The polymer mixture according to the invention comprises a block copolymer A-B; A-B-A or Am B, in which A is a block derived from a vinyl aromatic compound and B is a block derived from a conjugated diene compound, and m=2 or 3. Suitable vinyl aromatic compounds are, for example, styrene, alpha-methylstyrene, vinyl toluene, vinyl xylene, vinylnaphthalene or mixtures of such compounds. Suitable conjugated diene compounds are, for example, butadiene, isoprene, 1,3-pentadiene, 2,3-dimethyl butadiene or mixtures of such compounds. The block copolymers may be so-called linear diblock copolymers or linear triblock copolymers. They may also be starblock copolymers. The block copolymers may be partly hydrogenated. The blocks of the block copolymer may be directly coupled together or may be coupled together via a random copolymer of a vinyl aromatic compound and a conjugated diene compound (so-called tapered block copolymers). A linear triblock copolymer of the type styrene-butadiene-styrene which is not hydrogenated is preferably used. The above-mentioned block copolymers are known per se and are widely used in polymer mixtures which comprise a polyphenylene ether and a polyvinyl aromatic compound to improve the mechanical properties of such mixtures. The synergistic effect of this type of block copolymer in combination with sulphonate to improve the ESCR is new and surprising.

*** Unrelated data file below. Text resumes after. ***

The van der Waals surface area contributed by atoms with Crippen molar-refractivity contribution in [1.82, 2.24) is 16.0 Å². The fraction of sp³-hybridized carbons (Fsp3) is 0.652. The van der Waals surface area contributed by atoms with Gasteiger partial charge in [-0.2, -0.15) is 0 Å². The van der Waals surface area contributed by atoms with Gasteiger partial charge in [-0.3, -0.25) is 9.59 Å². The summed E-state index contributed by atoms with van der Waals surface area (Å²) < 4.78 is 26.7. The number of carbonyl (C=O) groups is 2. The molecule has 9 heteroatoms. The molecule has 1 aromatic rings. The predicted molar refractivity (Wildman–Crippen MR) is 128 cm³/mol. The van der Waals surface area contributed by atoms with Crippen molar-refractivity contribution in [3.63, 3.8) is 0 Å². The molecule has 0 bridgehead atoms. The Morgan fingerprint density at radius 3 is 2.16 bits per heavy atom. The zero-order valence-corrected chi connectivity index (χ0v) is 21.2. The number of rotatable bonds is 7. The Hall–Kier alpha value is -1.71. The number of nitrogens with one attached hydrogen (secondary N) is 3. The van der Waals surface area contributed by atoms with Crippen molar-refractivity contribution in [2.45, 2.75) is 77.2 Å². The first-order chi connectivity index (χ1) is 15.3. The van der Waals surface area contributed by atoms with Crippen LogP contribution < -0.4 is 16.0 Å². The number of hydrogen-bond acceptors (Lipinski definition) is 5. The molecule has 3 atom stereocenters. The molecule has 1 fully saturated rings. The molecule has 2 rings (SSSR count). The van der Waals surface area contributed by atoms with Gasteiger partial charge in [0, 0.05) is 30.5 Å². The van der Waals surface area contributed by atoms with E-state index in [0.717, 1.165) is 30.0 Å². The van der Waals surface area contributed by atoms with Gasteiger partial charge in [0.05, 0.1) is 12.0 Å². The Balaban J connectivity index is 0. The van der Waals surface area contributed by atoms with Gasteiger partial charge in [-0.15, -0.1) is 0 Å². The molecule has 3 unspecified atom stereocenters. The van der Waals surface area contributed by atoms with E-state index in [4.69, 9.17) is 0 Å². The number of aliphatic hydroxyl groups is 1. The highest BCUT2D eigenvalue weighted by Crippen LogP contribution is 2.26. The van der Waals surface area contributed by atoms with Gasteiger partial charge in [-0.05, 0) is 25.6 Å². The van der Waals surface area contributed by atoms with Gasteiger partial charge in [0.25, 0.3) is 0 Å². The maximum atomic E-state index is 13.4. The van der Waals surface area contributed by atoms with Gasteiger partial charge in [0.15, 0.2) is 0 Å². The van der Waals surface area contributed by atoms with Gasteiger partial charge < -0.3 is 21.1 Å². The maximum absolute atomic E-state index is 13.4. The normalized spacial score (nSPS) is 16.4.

In addition to the above-mentioned constituents, the polymer mixtures according to the invention may still comprise further constituents, for example: additives to improve the flame-retarding properties, stabilizers, pigments and dyes, fillers, reinforcing fibres, antistatics, mineral oil and softeners. Of the pigments, titanium dioxide is mentioned in particular. The presence of comparatively large quantities of titanium dioxide (of, for example, 10 parts by weight of titanium dioxide per 100 parts by weight of A+B) generally leads to a comparatively low notch impact value and a comparatively low ESCR. In combination with the constituents C and D, the polymer mixtures according to the invention, also when they comprise comparatively much titanium dioxide, have a good notch impact value and a good ESCR.
The invention will be described in greater detail with reference to the following specific examples.
Four polymer mixtures were prepared starting from a polyphenylene ether (PPE: poly-(2,6-dimethyl-1,4-phenylene) ether having an intrinsic viscosity of 0.48 dl/g measured in toluene at 25° C.) and a high-impact polystyrene (HIPS having a polybutadiene content of 95% with a cellular morphology). The following usual additives were always added per 100 parts by weight of polyphenylene ether plus polystyrene: organic phosphate 10 parts by weight; titanium dioxide 12.5 parts by weight; organic phosphite 0.5 parts by weight; ZnO+ZnS 0.3 parts by weight; remaining constituents 1.05 parts by weight.